Garth Greenan Gallery is pleased to announce Allan D’Arcangelo: Some Propositions. Opening April 20, 2023, the exhibition features a selection of Allan D’Arcangelo’s paintings, all made in the mid-1960s. The artist’s career spanned half a century, but his powerful meditations on the nature of the built environment and its effects on the national psyche, painted in this brief period, remain his most iconic.
As America’s Pop artists turned to the imagery of mass culture, celebrity, and advertising as microcosms of national psychology, sexuality, aspirations, and spirituality, D’Arcangelo took a more oblique approach, focusing instead on the iconography of the American road system.
In Untitled (1966), dislocated components hang in the rectangular canvas. An abstracted road gestures toward trees and greenery that blur, as if at high speed. The tree line seems to sail by, moving perpendicular to the road. Highway and landscape comingle without respect to physics or perspective, like disjointed memories being stitched together after a long journey. The center of the canvas—the object of focus—is a blank white rectangle. Does its emptiness portray the undifferentiated, psychic irrelevance of the expanse that links the journey’s start and destination? Or does it suggest the irrelevance of the destination itself? The painting unavoidably modulates between the literal and symbolic.
America’s roads have, for decades, served as potent subjects for literature and music. Likewise, the broader category of landscape painting itself is one deeply intertwined with the history of art. Yet D’Arcangelo’s unusual approach still feels highly novel: highlighting the strange ways the contemporary landscape is abstracted and transformed into information to be processed by automobiles and their attendant drivers. Works like Rear View Mirror in Aspen (1967) and Proposition #20 (1966) are packed with the surreal phenomenology of the road, with its hallucinatory blend of fatigue and ritualistic familiarity.
John Berger, in his critiques of paintings like Thomas Gainsborough’s Mr and Mrs Andrews (c 1748), drew attention to the inextricable link between European landscape painting and the proprietary attitudes of the continent’s landlord classes. In a similar way, the imagery D’Arcangelo explores comes straight out of American pragmatism. Roads race to infinity, instrumentalizing the horizon. The landscape’s topographical features—curves, bends, and bumps—are converted into symbolic warnings that populate D’Arcangelo’s works like the onomatopoeic exclamations of a Lichtenstein painting. America’s landscapes and road systems have always been richly symbolic, reflecting the country’s preoccupation with freedom, exploration, expansion, and domination. D’Arcangelo’s works embrace the subject’s monotony, optimism, and poetry.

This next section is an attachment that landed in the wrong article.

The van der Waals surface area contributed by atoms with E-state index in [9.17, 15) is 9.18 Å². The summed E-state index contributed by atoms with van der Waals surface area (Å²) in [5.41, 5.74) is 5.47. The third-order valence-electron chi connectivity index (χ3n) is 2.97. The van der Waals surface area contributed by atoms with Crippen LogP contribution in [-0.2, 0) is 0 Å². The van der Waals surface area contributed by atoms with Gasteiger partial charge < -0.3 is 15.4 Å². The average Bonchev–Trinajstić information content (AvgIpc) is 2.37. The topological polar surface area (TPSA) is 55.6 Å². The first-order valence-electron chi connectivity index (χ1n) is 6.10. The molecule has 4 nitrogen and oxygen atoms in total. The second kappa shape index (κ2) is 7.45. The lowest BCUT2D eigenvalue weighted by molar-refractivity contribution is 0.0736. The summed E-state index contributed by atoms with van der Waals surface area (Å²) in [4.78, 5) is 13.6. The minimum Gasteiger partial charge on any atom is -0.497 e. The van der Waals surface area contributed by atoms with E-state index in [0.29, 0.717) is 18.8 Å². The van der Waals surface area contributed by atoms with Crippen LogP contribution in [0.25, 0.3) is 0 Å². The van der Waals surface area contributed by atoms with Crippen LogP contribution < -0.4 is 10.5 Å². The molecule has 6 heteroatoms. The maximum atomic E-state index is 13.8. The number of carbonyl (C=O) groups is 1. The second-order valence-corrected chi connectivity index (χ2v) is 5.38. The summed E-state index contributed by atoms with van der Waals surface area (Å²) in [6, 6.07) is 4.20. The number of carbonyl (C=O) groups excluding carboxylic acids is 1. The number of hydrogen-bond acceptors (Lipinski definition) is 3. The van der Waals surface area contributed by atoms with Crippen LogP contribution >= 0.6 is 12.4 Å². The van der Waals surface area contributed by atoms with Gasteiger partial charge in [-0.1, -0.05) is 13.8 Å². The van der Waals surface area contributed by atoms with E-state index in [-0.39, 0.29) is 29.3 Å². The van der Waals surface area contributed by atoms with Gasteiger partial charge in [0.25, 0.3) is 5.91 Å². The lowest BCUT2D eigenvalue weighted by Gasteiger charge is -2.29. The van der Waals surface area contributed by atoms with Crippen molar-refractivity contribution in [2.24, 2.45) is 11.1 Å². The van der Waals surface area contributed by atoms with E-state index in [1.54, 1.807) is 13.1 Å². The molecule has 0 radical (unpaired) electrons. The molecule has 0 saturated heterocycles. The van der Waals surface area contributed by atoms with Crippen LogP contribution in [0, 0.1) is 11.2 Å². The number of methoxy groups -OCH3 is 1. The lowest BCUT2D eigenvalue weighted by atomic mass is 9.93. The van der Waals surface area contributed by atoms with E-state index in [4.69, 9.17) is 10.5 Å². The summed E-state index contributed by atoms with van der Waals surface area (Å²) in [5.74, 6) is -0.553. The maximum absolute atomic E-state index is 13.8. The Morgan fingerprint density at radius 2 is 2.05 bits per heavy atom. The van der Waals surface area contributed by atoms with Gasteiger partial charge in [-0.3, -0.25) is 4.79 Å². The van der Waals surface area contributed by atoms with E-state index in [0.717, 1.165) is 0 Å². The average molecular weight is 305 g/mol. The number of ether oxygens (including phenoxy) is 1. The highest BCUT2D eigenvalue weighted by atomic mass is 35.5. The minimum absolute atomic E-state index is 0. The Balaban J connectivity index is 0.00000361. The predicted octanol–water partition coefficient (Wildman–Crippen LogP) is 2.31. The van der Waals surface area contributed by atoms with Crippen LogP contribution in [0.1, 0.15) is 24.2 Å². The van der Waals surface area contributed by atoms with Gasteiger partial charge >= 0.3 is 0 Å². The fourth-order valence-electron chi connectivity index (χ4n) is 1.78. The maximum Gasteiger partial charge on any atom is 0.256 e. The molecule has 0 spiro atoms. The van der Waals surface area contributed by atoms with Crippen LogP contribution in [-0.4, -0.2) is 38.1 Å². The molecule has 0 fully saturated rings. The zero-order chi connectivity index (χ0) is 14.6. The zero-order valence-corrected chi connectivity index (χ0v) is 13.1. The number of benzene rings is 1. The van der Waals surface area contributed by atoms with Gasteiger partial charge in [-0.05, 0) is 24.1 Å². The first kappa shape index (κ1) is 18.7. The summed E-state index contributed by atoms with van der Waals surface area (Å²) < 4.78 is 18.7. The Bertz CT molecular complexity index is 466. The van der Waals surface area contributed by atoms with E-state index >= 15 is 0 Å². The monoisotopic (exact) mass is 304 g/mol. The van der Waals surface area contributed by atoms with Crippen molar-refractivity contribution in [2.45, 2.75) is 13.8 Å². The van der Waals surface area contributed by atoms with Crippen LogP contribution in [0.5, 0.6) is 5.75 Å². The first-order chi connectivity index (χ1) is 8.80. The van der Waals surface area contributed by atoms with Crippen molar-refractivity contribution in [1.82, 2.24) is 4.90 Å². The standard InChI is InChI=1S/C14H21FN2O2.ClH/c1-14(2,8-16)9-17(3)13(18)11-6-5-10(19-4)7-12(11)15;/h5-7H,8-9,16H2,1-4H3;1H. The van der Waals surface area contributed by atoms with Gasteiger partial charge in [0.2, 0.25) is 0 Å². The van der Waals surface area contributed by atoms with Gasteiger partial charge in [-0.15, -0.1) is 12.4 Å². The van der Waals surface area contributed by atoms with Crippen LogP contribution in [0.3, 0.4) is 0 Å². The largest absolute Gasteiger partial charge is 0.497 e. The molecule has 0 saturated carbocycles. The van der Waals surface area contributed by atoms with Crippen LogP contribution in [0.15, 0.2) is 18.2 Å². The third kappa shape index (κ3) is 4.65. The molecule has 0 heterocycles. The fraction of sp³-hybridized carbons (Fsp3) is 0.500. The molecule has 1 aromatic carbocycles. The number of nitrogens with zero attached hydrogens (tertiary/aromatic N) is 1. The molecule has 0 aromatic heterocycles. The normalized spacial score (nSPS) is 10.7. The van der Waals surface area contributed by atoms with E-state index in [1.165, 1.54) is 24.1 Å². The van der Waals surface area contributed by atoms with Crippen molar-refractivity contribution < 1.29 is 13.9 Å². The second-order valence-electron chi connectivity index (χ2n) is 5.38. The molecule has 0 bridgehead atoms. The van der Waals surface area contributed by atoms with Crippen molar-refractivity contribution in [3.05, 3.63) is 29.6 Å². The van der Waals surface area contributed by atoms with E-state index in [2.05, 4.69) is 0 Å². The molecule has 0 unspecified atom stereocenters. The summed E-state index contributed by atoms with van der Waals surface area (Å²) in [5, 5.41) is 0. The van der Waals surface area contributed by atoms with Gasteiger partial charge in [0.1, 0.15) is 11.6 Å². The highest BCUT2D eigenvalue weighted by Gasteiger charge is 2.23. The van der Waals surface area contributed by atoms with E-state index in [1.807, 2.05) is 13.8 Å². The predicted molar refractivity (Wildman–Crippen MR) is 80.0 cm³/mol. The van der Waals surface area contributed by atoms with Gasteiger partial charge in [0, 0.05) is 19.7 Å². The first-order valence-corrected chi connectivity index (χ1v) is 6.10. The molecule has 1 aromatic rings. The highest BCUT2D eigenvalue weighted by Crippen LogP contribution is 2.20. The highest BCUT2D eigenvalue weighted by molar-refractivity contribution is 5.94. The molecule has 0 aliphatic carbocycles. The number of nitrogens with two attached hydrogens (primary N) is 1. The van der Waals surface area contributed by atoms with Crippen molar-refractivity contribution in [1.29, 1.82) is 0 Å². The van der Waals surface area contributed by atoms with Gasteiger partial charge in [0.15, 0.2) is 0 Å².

Throughout his career, D’Arcangelo had solo-exhibitions at many prominent institutions, including: Fischbach Gallery (1963, 1964, 1965, 1967, and 1969, New York); Ileana Sonnabend Gallery (1965, Paris); Dwan Gallery (1966, Los Angeles); Marlborough Gallery (1971, 1975, New York); Institute of Contemporary Art (1971, Philadelphia); Neuberger Museum of Art, State University of New York (1978, Purchase); Virginia Museum of Fine Arts (1979, Richmond); Burchfield Center (1979, Buffalo); Grace Borgenicht Gallery (1982, New York); and Mitchell-Innes & Nash (2009, New York). In 2005, a retrospective of his work opened in Modena, Italy at the Palazzina dei Giardini.
D’Arcangelo’s paintings are featured in the collections of many museums, including: the Albright-Knox Art Gallery, Buffalo; Art Institute of Chicago; Burchfield-Penney Art Center, Buffalo; Centre Georges Pompidou; Dallas Museum of Art; Hirshhorn Museum and Sculpture Garden, Smithsonian Institution; Museum of Modern Art; National Gallery of Art, Washington, D.C.; Solomon R. Guggenheim Museum, New York; Tate; Virginia Museum of Fine Arts, Richmond; the Walker Art Center; and the Whitney Museum of American Art.
Garth Greenan Gallery is pleased to represent the Estate of Allan D’Arcangelo.
Allan D'Arcangelo: Some Propositions will be on view at Garth Greenan Gallery, 545 West 20th Street (between Tenth and Eleventh Avenues), Thursday, April 20 through Saturday, June 3, 2023. The opening reception will take place in person on Thursday, April 20 from 6:00p.m. to 8:00p.m. The gallery is open Tuesday through Saturday, 11:00 a.m. to 6:00 p.m. For more information, please contact Garth Greenan Gallery at (212) 929-1351, or email email@example.com.